Monday, July 18, 2016

Teach Your Monster to Read

Another question that appeared on the Free Technology for Teachers Facebook page over the weekend read,

Hello Richard, I love your blog and thanks for sharing . Do you know a good free site for preschoolers to practise phonics?

My suggestion for that reader was to take a look at Teach Your Monster to Read. Teach Your Monster to Read is a great series of online games designed to help students improve the speed and accuracy with which they recognize letters and sounds. The website gets its name from the friendly monster avatars that students help learn to read through the course of the games.

The Teach Your Monster to Read games are designed to help students improve the speed and accuracy with which they recognize letters, sounds, and word. The games have eight levels (or islands as they're called in the game) each containing four activities. Students play the game as a friendly monster avatar. On each island students can earn prizes for their monsters and customize the look of their monsters.

Getting Started With Kaizena - Voice Commenting on Google Docs

Over the weekend a reader posted the following message on the Free Technology for Teachers Facebook page,

Hey Richard, would you be able to recommend a free site for audio feedack to students? I want to record my feedback on essays and have kids listen. Don't know where to start. Is it an audio file that can be emailed? They have to log on somewhere and listen? Thoughts? Thanks for any help.

My suggestion was to try Kaizena for adding voice comments to students documents. Kaizena can be used in your web browser or as an iPad app. Kaizena's YouTube channel has some helpful tutorials including the three embedded in the playlist below.

How to Track Changes to Google Sites

This afternoon during the Practical Ed Tech Chromebook Camp Beth Still and I shared some ways to use Google Sites with students. One of the features that I showed was using page level permissions (this video shows you how to enable those) to have students manage individual pages within a site. That raised the question of how to keep track of updates that students make to their pages. There is a simple way to do that by subscribing to page changes. Watch my video below to learn how to track changes to Google Sites.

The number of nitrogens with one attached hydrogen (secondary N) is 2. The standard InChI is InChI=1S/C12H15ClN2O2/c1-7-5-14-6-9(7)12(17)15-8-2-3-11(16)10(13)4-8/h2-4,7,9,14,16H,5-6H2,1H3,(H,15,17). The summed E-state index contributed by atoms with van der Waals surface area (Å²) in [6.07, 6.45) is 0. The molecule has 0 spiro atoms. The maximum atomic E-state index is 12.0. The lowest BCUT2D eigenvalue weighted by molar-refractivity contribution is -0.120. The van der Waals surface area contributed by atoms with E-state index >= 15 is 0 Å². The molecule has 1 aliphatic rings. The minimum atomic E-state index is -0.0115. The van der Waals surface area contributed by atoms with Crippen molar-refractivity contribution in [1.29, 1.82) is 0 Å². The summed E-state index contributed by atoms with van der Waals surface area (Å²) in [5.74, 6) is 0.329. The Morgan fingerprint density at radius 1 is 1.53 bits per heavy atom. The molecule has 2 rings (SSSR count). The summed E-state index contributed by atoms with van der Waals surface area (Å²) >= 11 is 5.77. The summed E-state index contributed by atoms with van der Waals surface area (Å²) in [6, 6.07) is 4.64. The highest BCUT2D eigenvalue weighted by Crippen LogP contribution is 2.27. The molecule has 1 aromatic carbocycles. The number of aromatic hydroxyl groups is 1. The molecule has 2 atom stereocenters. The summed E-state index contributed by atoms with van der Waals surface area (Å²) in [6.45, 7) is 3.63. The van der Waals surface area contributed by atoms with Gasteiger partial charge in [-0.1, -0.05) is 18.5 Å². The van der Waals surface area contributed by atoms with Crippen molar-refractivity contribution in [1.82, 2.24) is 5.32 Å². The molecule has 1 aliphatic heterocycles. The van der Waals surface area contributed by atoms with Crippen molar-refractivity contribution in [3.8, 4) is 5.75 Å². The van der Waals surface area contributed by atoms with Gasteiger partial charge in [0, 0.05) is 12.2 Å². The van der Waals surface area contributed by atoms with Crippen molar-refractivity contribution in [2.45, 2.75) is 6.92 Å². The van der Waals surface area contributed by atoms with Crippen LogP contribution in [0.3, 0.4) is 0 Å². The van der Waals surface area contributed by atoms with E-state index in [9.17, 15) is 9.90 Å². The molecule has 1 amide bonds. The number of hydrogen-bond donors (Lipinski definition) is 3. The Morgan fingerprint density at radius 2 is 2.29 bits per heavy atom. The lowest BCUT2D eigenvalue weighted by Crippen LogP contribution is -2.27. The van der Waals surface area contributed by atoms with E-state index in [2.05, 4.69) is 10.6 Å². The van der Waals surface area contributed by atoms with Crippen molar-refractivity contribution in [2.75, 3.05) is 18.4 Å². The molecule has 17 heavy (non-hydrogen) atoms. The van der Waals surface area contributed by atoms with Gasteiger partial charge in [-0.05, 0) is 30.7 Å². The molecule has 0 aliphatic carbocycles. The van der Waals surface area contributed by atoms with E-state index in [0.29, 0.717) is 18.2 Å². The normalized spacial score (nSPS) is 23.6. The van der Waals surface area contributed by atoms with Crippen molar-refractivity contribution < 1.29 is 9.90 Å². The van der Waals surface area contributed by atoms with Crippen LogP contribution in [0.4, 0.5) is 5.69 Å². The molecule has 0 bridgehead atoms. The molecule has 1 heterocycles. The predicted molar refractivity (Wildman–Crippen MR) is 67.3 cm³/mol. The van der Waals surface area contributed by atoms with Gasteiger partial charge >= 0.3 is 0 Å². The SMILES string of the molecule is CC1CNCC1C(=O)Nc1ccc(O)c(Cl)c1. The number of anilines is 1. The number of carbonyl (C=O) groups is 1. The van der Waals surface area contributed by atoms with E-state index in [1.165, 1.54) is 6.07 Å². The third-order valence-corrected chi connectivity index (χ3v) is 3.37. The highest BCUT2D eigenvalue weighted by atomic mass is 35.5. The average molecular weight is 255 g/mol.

Sunday, July 17, 2016

Digital Dialects - Games for Learning a New Language

Digital Dialects offers a nice selection of educational games and activities for learning more than 50 different languages. Most of the games are designed to learn and practice the basics of each of the languages listed on the Digital Dialects homepage.

Another good website for learning and practicing language basics is Literacy Center.net. Literacy Center offers games for learning and practicing French, Spanish, German, and English. The Literacy Center is a 501c non-profit with a contract from the US Department of Education.

Applications for EducationThe educational games and activities found on Digital Dialects and Literacy Center are great for students just beginning to learn a new language. The games provide instant feedback to students and parents so that they can monitor progress and choose a skill or set of vocabulary terms to practice. 

Quick Current Events Activities from KQED Education

KQED Public Media's website has a small section of its Ed Space pages dedicated to short current events-based Do Now activities that teachers can use in their classrooms. These weekly Do Now activities present a current events topic, some background information (both text and video), and a couple of discussion prompts. New Do Now activities are posted on Fridays although it is currently on hiatus until August.

Applications of Education
KQED's Do Now activities aren't terribly in-depth, but they could be good lesson starters. For more in-depth lesson ideas you should explore KQED's curriculum bank where you can search for lessons by subject and grade level.